How often have we heard that to progress in life, we need to let go of the past—let go of the things that no longer serve us? In the world of business, the concept of letting go takes the form of divestment. For decades, organizations have divested non-performing assets using a well-thought-out divestment strategy to reverse losses or explore alternative areas of investment. Here we examine its ins and outs.

 

  1. What Is A Divestment Strategy?

  2. Importance Of A Divestment Strategy

  3. Divestment Strategy Example

  4. Stay Ahead Of The Game

What Is A Divestment Strategy?

A divestment strategy, also known as a divestiture strategy, is a retrenchment strategy deployed by organizations to scale down the range of their business activities. Divestment involves sale of an organization’s business assets, divisions or subsidiaries in an effort to streamline operations and improve financial health. Sometimes, it also includes separating a struggling division from the parent organization and establishing it as an independent entity—also known as a spin-off.

As organizations expand, they sometimes find it difficult to pay equal attention to all of their business arms. Therefore, they opt for a divestment strategy to not only remain focused on their major areas of operation but also drive revenue in the process. A divestment strategy is the way to go when a particular business line doesn’t perform to expectations and becomes a liability instead of an asset.Organizations may also turn to a divestiture strategy to prevent insolvency, reduce debts and maintain a low debt-to-equity ratio.

Importance Of A Divestment Strategy

 

A divestiture strategy is crucial to making correct divestment decisions. Here we look at a few ways in which a divestment strategy is important:

1. Lowering Debts

Lack of profitability can cause an organization to incur significant debts and push it toward bankruptcy in the worst-case scenario. A divestment strategy can be a saving grace in such situations, allowing the organization to identify its least-profitable assets and sell them off to reduce costs, improve cash flow and pay off debts.

2. Increasing Transparency

A divestiture strategy can benefit organizations that have a diverse range of assets spread across multiple locations. It offers transparency and valuable insights into business operations, helping organizations identify which of their assets are ready for divestment and are most likely to deliver maximum value from the divestiture. Organizations are also able to effectively review their portfolios through a divestment strategy.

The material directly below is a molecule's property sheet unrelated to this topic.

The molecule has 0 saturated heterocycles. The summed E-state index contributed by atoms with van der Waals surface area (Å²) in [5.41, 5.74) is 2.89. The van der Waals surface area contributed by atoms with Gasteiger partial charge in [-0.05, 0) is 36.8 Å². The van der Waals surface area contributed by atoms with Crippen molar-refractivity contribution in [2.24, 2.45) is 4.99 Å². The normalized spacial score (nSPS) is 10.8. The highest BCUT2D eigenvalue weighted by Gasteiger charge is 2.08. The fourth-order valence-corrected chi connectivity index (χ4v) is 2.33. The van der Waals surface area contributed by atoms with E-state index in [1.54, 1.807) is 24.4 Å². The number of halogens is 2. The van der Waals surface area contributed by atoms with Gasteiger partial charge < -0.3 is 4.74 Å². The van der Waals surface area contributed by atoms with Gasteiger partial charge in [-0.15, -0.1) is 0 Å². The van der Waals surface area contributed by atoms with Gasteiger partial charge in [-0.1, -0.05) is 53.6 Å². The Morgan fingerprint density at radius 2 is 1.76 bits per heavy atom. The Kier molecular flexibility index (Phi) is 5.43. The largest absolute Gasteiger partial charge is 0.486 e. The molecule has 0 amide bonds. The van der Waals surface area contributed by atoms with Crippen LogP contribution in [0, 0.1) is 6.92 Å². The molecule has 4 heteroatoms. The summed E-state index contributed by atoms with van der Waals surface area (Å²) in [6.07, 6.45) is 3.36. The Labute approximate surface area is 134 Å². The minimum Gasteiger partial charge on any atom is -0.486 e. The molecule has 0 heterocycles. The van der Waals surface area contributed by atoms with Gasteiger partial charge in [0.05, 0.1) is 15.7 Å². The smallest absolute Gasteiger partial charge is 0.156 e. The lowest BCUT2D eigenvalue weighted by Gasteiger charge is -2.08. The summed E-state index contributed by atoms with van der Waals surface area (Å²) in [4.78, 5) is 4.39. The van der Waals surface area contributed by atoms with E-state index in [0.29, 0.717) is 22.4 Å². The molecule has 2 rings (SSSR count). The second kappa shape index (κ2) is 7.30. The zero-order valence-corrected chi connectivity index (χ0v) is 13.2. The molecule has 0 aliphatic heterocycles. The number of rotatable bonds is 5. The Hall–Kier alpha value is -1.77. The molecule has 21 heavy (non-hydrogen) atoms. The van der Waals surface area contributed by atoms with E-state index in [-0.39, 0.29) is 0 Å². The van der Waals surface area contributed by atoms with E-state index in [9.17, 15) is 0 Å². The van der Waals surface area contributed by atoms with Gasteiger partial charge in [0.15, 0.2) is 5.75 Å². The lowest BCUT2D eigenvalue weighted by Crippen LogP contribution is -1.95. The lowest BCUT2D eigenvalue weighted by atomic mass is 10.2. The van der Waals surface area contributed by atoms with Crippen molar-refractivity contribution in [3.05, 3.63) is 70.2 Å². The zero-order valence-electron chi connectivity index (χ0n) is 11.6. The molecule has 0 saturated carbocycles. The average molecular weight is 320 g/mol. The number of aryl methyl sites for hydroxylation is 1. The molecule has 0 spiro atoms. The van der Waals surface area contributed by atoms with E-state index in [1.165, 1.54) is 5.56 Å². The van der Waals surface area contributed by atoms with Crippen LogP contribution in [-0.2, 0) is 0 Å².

3. Reallocating Funds

When implemented right, a divestment strategy allows an organization to free up funds and reallocate these toward the most profitable areas of business. Some organizations may also opt to reinvest the released funds in shares or use them to acquire new assets better aligned with their core competencies.

4. Attracting Investors

A divestment strategy helps attract investors, highlighting an organization’s redefined areas of focus and its future growth prospects. Evidence shows an organization’s stock prices rise faster after a divestiture. Organizations that divest 20% of their businesses experience better growth in the market compared to organizations that divest only 5%.

 

A divestiture strategy, when adopted during a recovery period, can generate greater shareholder returns. It helps organizations readjust theirbusiness models, remain relevant in a competitive landscape and consistently increase profits in the long run.

Divestment Strategy Example

 

A telecom company is seeking to combat the economic disruption brought on by the COVID-19 pandemic by selling off its logistics division. After a series of brainstorming sessions, they come up with a divestment strategy that involves:

  • Identifying the firm’s core processes
  • Reviewing the performance of the division based on the identified core processes
  • Analyzing the relevance of the division to discern its value
  • Looking for prospective buyers in the market
  • Examining the future of the firm in terms of the proposed divestiture
  • Preparing a de-integration plan for the divestment
  • Conveying the purpose of the divestiture and its estimated benefits to internal and external stakeholders

 

This is a divestment strategy example. Leveraging this divestiture strategy allows the telecom firm to successfully execute the divestment,monetize non-functional assets and improve capital.

Stay Ahead Of The Game

 

The EY India Corporate Divestment Study 2021 highlights that organizations are increasingly looking at divestments as a way to build funds from non-strategic assets in the light of COVID-19. As much as 74% of organizations say they intend to divest in the next two years, while 40% plan to accelerate their divestment strategy. Leaders and decision-makers are going to be instrumental in planning and successfully executing a divestment strategy to meet business needs.

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